Grand Commandery Knights Templar Rhode Island & Massachusetts

From the Apartment of the Grand Prelate


Sir Knight & Rev. Matthew J. Wissell, Grand Standard Bearer, Associate Grand Prelate

We are at that time of year when our Commandery activities tend to slow down. Less meetings, less activities take place during the Summer. Many of us will have some time away in the few months. It is a time of rest and refreshment.

Sabbath, derived from the Hebrew word “Shabbat,” means “to cease” or “to rest.” It is a sacred and vital concept that dates back to biblical times. In the Book of Genesis, God rested on the seventh day after creating the universe, thereby establishing a pattern for humanity to follow. The Sabbath serves as a reminder of our need for physical and spiritual rejuvenation, as well as our trust in God’s provision.

In our modern society, the idea of setting aside a whole day for rest may seem impractical or even impossible. However, the essence of Sabbath time lies not only in a specific day but also in the intentional practice of setting aside regular periods for rest and reconnection. It is about creating space in our lives to detach from our daily worries and engage in activities that bring us joy, peace, and a sense of holiness.

Sabbath time offers us a chance to realign our priorities and find balance in our lives. It allows us to step away from the demands of our work and responsibilities, giving us room to breathe, reflect, and nurture our relationships. By embracing Sabbath time, we acknowledge that we are more than just our roles and tasks. We are beloved children of God, deserving of rest and restoration.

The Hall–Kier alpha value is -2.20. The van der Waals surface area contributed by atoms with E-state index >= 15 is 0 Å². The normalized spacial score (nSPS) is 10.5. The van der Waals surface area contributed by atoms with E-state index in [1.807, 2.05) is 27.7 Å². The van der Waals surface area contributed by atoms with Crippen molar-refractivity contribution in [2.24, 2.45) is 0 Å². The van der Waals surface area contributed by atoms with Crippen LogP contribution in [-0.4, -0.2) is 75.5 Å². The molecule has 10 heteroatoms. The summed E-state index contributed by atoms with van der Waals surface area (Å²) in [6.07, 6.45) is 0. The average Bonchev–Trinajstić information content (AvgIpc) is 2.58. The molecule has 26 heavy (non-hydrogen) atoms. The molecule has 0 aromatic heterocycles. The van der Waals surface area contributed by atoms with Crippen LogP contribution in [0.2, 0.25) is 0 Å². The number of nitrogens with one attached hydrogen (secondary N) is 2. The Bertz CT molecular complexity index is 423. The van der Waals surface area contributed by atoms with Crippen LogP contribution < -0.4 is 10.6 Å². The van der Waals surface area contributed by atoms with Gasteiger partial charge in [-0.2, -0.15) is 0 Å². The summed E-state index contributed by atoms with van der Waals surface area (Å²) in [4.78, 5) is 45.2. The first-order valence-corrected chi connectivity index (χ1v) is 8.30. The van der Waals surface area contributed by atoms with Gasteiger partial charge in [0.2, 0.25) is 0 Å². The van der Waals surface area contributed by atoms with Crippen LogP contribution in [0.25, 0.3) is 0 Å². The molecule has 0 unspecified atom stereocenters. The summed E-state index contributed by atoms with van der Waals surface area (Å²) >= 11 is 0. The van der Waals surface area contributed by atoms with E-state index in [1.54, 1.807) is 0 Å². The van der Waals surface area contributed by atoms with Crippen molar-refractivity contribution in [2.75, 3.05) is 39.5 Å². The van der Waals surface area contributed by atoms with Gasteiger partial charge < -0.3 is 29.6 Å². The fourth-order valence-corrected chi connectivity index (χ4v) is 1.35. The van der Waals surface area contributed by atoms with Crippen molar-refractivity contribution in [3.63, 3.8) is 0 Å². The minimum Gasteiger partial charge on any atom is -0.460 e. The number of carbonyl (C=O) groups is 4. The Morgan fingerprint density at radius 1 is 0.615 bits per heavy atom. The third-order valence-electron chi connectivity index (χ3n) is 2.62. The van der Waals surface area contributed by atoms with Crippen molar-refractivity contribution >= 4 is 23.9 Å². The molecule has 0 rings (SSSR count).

There are various ways to incorporate Sabbath time into our lives. It can be as simple as taking a leisurely walk in nature, reading a book that nourishes our souls, spending quality time with loved ones, engaging in a hobby, or participating in worship and prayer. The key is to intentionally set aside time for these activities, treating them as sacred moments dedicated to our spiritual well-being.

Let us remember that Sabbath time is not a luxury but a necessity for our well-being. It is a divine gift, a chance to recharge our spirits, and a means to deepen our connection with God and one another. May we find the courage to prioritize rest, and in doing so, may we discover a renewed sense of purpose and a greater capacity to serve.

Enjoy the Summer….

In His Service,

SK and Rev. Matthew J. Wissell
Grand Standard Bearer

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